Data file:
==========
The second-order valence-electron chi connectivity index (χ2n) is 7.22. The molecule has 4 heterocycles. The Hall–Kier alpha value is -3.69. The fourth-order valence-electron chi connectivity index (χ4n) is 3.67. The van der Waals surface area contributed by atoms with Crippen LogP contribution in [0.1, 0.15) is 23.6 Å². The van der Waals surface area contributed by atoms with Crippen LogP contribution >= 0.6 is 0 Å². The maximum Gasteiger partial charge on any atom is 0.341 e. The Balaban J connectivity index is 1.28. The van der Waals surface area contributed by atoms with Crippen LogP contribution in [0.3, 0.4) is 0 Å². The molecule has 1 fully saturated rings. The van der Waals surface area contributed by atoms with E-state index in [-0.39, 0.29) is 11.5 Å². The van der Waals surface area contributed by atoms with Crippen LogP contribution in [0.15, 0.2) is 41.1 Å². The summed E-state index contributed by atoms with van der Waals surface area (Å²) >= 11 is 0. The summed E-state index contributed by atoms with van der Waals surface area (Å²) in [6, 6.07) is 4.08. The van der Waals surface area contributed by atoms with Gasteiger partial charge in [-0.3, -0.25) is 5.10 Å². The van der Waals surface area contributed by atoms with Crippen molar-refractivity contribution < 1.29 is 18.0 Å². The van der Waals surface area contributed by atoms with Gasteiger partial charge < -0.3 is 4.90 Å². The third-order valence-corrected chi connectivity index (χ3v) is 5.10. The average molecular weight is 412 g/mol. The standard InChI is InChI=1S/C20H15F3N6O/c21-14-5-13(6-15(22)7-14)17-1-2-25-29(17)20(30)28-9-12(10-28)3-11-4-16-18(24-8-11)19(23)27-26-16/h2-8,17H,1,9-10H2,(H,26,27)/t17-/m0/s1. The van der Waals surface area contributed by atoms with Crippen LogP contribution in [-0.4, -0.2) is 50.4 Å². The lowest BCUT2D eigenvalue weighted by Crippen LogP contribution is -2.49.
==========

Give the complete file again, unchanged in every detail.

The second-order valence-electron chi connectivity index (χ2n) is 7.22. The molecule has 4 heterocycles. The Hall–Kier alpha value is -3.69. The fourth-order valence-electron chi connectivity index (χ4n) is 3.67. The van der Waals surface area contributed by atoms with Crippen LogP contribution in [0.1, 0.15) is 23.6 Å². The van der Waals surface area contributed by atoms with Crippen LogP contribution >= 0.6 is 0 Å². The maximum Gasteiger partial charge on any atom is 0.341 e. The Balaban J connectivity index is 1.28. The van der Waals surface area contributed by atoms with Crippen LogP contribution in [0.3, 0.4) is 0 Å². The molecule has 1 fully saturated rings. The van der Waals surface area contributed by atoms with E-state index in [-0.39, 0.29) is 11.5 Å². The van der Waals surface area contributed by atoms with Crippen LogP contribution in [0.15, 0.2) is 41.1 Å². The summed E-state index contributed by atoms with van der Waals surface area (Å²) >= 11 is 0. The summed E-state index contributed by atoms with van der Waals surface area (Å²) in [6, 6.07) is 4.08. The van der Waals surface area contributed by atoms with Gasteiger partial charge in [-0.3, -0.25) is 5.10 Å². The van der Waals surface area contributed by atoms with Crippen molar-refractivity contribution < 1.29 is 18.0 Å². The van der Waals surface area contributed by atoms with Gasteiger partial charge < -0.3 is 4.90 Å². The third-order valence-corrected chi connectivity index (χ3v) is 5.10. The average molecular weight is 412 g/mol. The standard InChI is InChI=1S/C20H15F3N6O/c21-14-5-13(6-15(22)7-14)17-1-2-25-29(17)20(30)28-9-12(10-28)3-11-4-16-18(24-8-11)19(23)27-26-16/h2-8,17H,1,9-10H2,(H,26,27)/t17-/m0/s1. The van der Waals surface area contributed by atoms with Crippen LogP contribution in [-0.4, -0.2) is 50.4 Å². The lowest BCUT2D eigenvalue weighted by Crippen LogP contribution is -2.49.